by Asad Farooq
For most 11-year-old boys who grow up watching football around the world, aspirations of one day playing for their national team is par for the course. They watch their favourite teams on TV, buy jerseys with their idols’ names on the back and enroll in football schools. Parents buy them football kits and send them out to play.
Dreams of making football a viable career, however, are still far-fetched in Pakistan — indeed, they are a distant reality in Balochistan.
Now 21, Fazal Mohammad, thus had a far different trajectory growing up in Khuzdar. As an 11-year-old, instead of learning how to dribble a ball on a football pitch, he was learning how to start a stalled engine as a mechanic’s apprentice. “I had to work 12 hours a day at a workshop,” explains Fazal about making ends meet for his family.
Despite working long hours and having to spend time with his family, Fazal found a way to satiate his appetite for football. “My passion compelled me to rush to a nearby ground before 6am and play with a football,” he reveals, adding he then played with friends in the evenings.
Fortunately, Fazal had footballer role models right at home with both his brothers being equally passionate about the sport. His older brother, Waseem, represented Pakistan abroad, and his equally adept younger brother Shakeel Ahmed has been capped by the Pakistan under-14 and 16 teams.
As a result, he is now a part of Pakistan’s under-23 squad. At 21, he has achieved the honour of not only representing Pakistan on an international level, but also scored goals against international teams.
Looking back at an inspirational journey
Professionally, it all began in 2008, when Fazal came to know of trials for the Pakistan under-14 team. Excited about potential opportunities and confident in his skill set, he took part and then waited in anticipation.
Participants were told to check the newspapers to see who survived the final cut. “The next three days were very difficult for me. On a daily basis I used to wait for the newspaper,” Fazal recalls.
Three days after the trial, with heavy rain lashing down on the city, Fazal trekked it to Khuzdar to get the daily paper. Tucking it under his shirt he rushed to find shelter, quivering as much from the rain as anticipation. Much to his joy, his name was among a host of hopefuls who had made it to the team.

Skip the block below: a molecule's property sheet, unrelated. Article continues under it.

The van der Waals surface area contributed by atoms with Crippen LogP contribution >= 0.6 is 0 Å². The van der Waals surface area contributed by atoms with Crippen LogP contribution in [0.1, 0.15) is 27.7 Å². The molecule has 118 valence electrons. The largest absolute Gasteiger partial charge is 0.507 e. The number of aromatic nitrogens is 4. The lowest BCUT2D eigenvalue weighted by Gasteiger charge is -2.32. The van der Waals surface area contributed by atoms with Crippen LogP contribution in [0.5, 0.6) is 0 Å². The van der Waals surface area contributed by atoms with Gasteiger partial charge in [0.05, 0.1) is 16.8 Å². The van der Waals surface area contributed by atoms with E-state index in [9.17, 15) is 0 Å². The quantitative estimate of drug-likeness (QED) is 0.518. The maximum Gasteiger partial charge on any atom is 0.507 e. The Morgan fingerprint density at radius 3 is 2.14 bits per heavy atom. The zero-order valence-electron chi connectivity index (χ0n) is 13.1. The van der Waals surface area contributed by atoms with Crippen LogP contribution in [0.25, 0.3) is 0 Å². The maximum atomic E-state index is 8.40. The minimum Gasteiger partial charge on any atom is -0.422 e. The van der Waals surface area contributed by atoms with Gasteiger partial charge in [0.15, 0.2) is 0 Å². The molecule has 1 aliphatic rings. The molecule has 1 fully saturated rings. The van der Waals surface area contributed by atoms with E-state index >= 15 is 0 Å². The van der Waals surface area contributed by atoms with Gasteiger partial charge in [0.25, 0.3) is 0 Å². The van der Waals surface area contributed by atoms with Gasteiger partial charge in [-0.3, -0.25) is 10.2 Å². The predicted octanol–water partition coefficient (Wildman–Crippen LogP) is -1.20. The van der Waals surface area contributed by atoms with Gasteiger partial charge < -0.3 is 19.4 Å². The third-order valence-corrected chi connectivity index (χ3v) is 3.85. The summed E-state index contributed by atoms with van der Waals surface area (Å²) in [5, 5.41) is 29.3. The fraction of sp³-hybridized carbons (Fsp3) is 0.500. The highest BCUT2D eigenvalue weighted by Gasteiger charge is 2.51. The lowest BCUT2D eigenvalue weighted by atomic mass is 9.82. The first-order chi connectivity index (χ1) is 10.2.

“It was the best news I had ever read in my life,” he reminiscences of that fateful day.
It was onwards and upwards for Fazal from then on. He was subsequently selected for the national team, getting the chance to exhibit his abilities against the likes of India, Korea, China, Denmark and Iran amid various other footballing nations. At 14, Fazal even managed to bag his first international goal against Afghanistan in Malaysia.
“It was a life changing moment for me. The goal increased my confidence [and] I realised that we can play and win against other countries,” he tells Dawn.com.
A balancing act
Fazal had dreamt of a life where he could represent his country, of having the fame and being able to inspire others, while providing for his family.
“I learnt a lot from football. It teaches you balance, techniques and a lot of other [skills],” he remarks about ascertaining his goals, both in football and fixing cars. Often fatigued from training sessions, Fazal believed that the pain and hard work would eventually pay off.
“Life makes people tired but I made my life tired,” he says with unmistakeable pride.
Despite his father’s disinterest in sports, Fazal claims he never created a hindrance, only stipulating that he fulfill his duties towards his family, both financially and otherwise.
By retaining his job at the workshop and “spending time with the family on an almost daily basis,” Fazal was able to continue training in pursuit of his ambition.
Dribbling past any personal impediments with ease, the hurdles, unfortunately, exist on the football pitch. “I want to pave the way for my juniors, but we are lagging when it comes to training and opportunities,” Fazal divulges about the dire state sports’ governing bodies.
Expressing his deep concerns over the dismal situation of the Pakistan Football Federation (PFF), Fazal feels there is plenty of talent being wasted due to a lack of leagues in the country.
Support on a national level is essential to remedy the situations and nourish the talent available to Pakistan football. “Events are essential for the future of the game in Pakistan,” Fazal expands.
Aiming to exhibit his flair to an international audience, affiliations with associations such as Karachi United, with whom Fazal exhibits his flair, are imperative.
Having to worry about their livelihood while striving to emulate their idols is an arduous ask which often dampens their dreams. Any plans to attract attention from an international club will they will first need local support.